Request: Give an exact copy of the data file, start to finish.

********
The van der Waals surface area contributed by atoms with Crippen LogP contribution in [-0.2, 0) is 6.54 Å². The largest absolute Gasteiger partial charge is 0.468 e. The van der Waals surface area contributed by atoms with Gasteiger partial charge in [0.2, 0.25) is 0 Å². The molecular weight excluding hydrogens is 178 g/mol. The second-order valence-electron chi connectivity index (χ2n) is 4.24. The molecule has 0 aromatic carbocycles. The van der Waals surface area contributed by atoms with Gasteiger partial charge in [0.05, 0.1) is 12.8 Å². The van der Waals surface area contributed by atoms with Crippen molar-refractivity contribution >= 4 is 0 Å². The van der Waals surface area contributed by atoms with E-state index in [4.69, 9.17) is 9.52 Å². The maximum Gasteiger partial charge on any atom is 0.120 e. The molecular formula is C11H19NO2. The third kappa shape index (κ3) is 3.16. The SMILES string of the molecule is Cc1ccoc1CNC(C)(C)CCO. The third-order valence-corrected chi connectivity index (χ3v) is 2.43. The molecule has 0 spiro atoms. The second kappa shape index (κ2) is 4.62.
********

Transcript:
The van der Waals surface area contributed by atoms with Crippen LogP contribution in [-0.2, 0) is 6.54 Å². The largest absolute Gasteiger partial charge is 0.468 e. The van der Waals surface area contributed by atoms with Gasteiger partial charge in [0.2, 0.25) is 0 Å². The molecular weight excluding hydrogens is 178 g/mol. The second-order valence-electron chi connectivity index (χ2n) is 4.24. The molecule has 0 aromatic carbocycles. The van der Waals surface area contributed by atoms with Gasteiger partial charge in [0.05, 0.1) is 12.8 Å². The van der Waals surface area contributed by atoms with Crippen molar-refractivity contribution >= 4 is 0 Å². The van der Waals surface area contributed by atoms with E-state index in [4.69, 9.17) is 9.52 Å². The maximum Gasteiger partial charge on any atom is 0.120 e. The molecular formula is C11H19NO2. The third kappa shape index (κ3) is 3.16. The SMILES string of the molecule is Cc1ccoc1CNC(C)(C)CCO. The third-order valence-corrected chi connectivity index (χ3v) is 2.43. The molecule has 0 spiro atoms. The second kappa shape index (κ2) is 4.62.